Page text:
Approved by the Centers for Disease Control and Prevention on Tuesday, July 19, Novavax is now the fourth vaccine option in the ongoing fight against COVID-19. Unlike the other options available to consumers, this option uses more traditional vaccine technology. Currently, it is only available to those ages 18 and older.
“Novavax doesn’t use genetic materials to create the proteins in their vaccine,” explained Luis Ostrosky, MD, infectious disease expert at UT Physicians and chief of infectious diseases at McGovern Medical School at UTHealth Houston. “The injection contains a combination of proteins and adjuvant, which is made from tree bark. The adjuvant is an immune booster that can help create higher levels of antibodies.”
Similar to the Pfizer and Moderna vaccines, Novavax is a two-dose primary series administered three weeks apart. Side effects of the injection include fever, headache, fatigue, and very rare instances of myocarditis (heart inflammation).
Much of the research surrounding this new vaccine was conducted prior to many of the newly discovered variants. Although it’s uncertain how it will react against these variants, experts agree that its efficacy should be as strong as our current options. Additional trials are being conducted to determine if boosters will be allowed and if it can be mixed with the Pfizer, Moderna, and Johnson & Johnson vaccines.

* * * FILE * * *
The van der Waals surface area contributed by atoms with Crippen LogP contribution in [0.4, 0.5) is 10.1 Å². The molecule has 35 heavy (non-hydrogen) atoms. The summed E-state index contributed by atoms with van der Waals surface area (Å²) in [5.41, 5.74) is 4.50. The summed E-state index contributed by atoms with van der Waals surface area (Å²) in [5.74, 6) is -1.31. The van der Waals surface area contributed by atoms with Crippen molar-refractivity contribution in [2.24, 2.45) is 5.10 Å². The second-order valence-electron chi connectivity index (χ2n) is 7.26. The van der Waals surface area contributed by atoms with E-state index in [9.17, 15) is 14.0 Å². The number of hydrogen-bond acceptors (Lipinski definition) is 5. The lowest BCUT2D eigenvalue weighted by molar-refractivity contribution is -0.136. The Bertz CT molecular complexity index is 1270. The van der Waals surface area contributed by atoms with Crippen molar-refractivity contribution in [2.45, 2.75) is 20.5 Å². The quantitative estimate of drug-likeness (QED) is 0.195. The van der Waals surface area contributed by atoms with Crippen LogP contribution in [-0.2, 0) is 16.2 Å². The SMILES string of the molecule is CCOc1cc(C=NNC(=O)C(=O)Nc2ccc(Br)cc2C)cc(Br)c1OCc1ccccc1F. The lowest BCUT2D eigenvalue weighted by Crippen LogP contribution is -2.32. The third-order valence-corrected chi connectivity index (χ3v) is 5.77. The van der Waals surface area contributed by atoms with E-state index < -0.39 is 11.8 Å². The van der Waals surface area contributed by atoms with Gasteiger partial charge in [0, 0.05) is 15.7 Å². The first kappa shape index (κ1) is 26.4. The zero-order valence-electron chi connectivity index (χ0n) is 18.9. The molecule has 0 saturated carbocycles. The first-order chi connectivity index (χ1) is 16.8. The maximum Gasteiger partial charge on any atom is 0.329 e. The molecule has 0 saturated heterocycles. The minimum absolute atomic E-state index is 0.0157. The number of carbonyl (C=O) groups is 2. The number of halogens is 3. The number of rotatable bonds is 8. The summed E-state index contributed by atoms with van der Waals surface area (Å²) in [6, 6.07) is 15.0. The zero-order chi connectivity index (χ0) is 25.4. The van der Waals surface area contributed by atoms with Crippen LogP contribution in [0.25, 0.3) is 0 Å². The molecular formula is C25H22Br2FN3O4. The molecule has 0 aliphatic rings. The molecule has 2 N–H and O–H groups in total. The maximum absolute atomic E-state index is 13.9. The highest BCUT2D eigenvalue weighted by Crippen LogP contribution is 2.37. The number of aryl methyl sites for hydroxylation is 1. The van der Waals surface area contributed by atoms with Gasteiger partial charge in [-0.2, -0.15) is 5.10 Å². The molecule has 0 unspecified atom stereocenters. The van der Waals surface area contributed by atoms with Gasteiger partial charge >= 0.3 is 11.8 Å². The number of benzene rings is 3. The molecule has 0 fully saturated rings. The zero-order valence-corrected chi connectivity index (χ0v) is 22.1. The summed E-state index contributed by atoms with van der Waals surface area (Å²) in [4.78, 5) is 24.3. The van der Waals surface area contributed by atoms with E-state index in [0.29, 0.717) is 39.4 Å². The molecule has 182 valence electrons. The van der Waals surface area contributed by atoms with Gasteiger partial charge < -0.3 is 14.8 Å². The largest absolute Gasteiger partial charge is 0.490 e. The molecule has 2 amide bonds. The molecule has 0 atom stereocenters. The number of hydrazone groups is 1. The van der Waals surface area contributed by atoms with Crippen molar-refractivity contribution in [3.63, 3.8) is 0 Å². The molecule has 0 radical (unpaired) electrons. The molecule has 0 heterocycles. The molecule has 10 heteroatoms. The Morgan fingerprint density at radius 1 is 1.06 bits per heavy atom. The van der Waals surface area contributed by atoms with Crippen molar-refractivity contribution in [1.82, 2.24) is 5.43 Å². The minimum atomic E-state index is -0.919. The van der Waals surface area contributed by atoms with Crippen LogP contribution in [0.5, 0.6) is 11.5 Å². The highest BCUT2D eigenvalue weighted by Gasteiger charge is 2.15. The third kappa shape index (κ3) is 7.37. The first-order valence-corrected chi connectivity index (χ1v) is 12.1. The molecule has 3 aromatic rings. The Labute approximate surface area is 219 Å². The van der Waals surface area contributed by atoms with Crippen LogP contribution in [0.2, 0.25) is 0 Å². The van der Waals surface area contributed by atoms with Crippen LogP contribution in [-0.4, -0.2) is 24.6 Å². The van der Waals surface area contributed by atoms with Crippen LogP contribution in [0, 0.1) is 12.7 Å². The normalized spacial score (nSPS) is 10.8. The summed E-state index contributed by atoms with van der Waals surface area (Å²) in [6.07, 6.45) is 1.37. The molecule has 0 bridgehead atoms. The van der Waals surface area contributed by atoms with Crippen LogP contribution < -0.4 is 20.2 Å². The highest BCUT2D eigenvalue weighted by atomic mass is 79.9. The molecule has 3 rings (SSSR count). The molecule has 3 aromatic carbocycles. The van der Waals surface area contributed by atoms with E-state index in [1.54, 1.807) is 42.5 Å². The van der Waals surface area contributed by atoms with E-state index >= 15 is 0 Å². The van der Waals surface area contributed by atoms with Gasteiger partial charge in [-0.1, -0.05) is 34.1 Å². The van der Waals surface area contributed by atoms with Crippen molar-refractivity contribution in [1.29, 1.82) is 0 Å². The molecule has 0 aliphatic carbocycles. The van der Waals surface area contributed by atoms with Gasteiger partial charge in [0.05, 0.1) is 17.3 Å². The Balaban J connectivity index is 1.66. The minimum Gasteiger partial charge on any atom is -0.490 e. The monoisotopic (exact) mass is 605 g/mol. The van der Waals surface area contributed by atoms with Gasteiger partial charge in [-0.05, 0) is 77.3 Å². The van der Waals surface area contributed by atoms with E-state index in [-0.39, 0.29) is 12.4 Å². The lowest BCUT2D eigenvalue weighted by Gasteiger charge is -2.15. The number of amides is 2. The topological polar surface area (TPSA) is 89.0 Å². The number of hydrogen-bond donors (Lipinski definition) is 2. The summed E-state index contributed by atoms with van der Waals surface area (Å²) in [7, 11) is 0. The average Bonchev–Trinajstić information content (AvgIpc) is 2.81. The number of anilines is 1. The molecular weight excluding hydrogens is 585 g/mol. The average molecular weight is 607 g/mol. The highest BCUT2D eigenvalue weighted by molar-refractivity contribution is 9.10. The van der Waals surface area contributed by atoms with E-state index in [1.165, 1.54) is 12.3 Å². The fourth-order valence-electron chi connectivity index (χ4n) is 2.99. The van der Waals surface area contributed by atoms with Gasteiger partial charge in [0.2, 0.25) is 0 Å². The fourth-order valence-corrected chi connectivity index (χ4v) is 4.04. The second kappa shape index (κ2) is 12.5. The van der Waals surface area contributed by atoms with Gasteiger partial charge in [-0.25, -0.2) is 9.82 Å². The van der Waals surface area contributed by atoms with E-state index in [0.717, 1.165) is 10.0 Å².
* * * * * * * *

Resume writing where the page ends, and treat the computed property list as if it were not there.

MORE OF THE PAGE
Due to a manufacturer delay, it may be a while before Novavax becomes available in clinics and vaccination hubs across the country.
Ostrosky hopes that this recent development will encourage those who haven’t been vaccinated to sign up.
“I believe this vaccine opens the doors for those who are reluctant to use mRNA technology since this is considered to be a more traditional alternative,” he shared.
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